Your idea has been proposed before but the problem is that there currently are not enough BSN programs to put out enough RNs to meet demand. The problem is not that programs do not want to open to meet demand but there simply are not enough instructors nor clinical sites. The NLN maintains statistics on this and they are very interesting.
If you think about it, you need someone with a great deal of education and experience to adequately train nurses. Those nurses that meet the criteria are worth a ton of money in the non-academic world, it is not easy to recruit someone to take a pay cut.
Instead of making a hard deadline the powers that be are increasing funding and grants to BSN level programs to help them recruit and develop larger nursing programs. The idea is to make a slow transition using market incentives such as Magnet to increase the demand for BSN nurses and slowly build up the BSN programs to cope. If the plan works well no one will even see the transition, just one day they will looking around and not see any ASN nurses.
- 1May 22, '12 by jelly221,RNQuote from Asystole RNI agree with this post, except that I'm not sure that it's the BSN that makes the difference. It seems that personal characteristics would determine a person's conduct and professionalism in the workplace as significantly as taking a few extra courses in college. Sure, maybe those "professionally-minded" people gravitate towards BSN programs due to a probable respect for and love of education & learning.I can understand where you are coming from but unfortunately I think you missed the point of a BSN. What I think most nurses miss is that nursing education is divided into two very distinct areas of study; clinical education and professional development.
That's just one of my personal theories based on my limited experience. Background: I graduated from an ADN program 6/11, have been working on a cardiac DOU for 7 mos, am in an MSN program at a well-known school in LA, am moving to CVICU this summer, and have a BS in music from before my ADN. I LOVE education and am all for it. I encourage all of my co-workers and nursing friends to further their education as soon as possible.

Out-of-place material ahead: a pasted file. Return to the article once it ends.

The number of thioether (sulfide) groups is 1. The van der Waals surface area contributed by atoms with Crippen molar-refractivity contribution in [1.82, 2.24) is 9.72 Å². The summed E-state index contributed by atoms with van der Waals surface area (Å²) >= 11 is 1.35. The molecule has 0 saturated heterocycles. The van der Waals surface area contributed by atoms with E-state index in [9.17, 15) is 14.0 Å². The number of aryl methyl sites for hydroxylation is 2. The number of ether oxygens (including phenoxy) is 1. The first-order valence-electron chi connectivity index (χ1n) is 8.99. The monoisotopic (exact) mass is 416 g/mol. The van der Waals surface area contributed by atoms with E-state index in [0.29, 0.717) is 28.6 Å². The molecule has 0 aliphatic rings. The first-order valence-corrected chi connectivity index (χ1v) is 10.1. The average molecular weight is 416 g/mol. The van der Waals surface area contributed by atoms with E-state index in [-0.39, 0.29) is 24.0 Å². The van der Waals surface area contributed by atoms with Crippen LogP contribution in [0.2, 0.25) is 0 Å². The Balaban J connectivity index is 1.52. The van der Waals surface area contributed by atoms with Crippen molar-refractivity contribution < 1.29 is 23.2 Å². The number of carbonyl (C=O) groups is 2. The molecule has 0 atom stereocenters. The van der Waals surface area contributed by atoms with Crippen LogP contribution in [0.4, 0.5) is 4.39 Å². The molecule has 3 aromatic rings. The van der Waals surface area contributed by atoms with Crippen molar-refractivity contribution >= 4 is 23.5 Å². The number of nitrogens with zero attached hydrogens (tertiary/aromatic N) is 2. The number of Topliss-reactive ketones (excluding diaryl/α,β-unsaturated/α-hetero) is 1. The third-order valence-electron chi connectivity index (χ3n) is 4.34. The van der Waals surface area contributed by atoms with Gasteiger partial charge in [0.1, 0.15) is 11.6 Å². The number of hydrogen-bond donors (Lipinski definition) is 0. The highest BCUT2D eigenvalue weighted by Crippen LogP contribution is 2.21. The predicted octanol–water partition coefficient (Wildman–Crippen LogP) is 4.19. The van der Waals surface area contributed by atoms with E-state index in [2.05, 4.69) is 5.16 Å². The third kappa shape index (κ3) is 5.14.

Quote from Asystole RNI feel that I (and many of my classmates, several of whom I now work with) walked away from our ADN program with these concepts and more. Perhaps that has more to do with our personal characteristics, though, and how much we put into our program and expected to get out of it.The BSN level of education goes beyond the clinical education and introduces concepts such as statistics, economics, leadership, research, and the like. These "fluff" classes help to develop you professionally, they allow you to view nursing in a more global manner. If you received a quality education you should have walked away from the program with some concept of leadership, organizational structure, professional duty, maybe some nursing history, the ability to read a study and understand the statistical significance, and the ability to understand why education is important.
Quote from Asystole RNI'm not sure about ALL of the studies, but one of the first studies on BSN v. ADN actually has some serious design flaws. I'll look for the reference tomorrow when I'm not fried afte work. =)You might not think that higher educational improves a nurse's performance but the studies prove that it actually does make a difference.
- 0May 22, '12 by jelly221,RNQuote from njmomstudentHa we kinda said the same thing, but if I'd read your post before I wrote mine, I would've just said EXACTLY!!!!I don't think an ADN says anything about a person. Afterall, I just finished my ADN, however I also hold a BS in biology/animal science. I have had statistics and probably more science than any BSN prepared student. I have performed my own research, and have used all of my previous education towards my ADN. With that being said, I am going straight to a MSN program so I will have an easier time finding jobs later down the road, not because it will increase my clinical abilities and critical thinking skills. My ADN program kicked our butts, and we are better nurses for it.
You can also go the route of letting students graduate these programs that shouldn't. Many BSN's that work at our hospital only have one patient thier whole entire clinical. I cannot tell you how many I have seen DANGEROUSLY let off of orientation and had no idea (literally no clue) about normal urine or lab levels. Every program lets people graduate that shouldn't in my opinion, whether they are ADN or BSN. What about the age of people graduating and thier maturity factor?? Like another poster said, actually I'll go even further, I'd rather let my 3 year old care for my life than some nurses I've encountered. I honestly think it depends more on the person and their desire to learn and take their responsibilities seriously than where they've graduated from with what degree.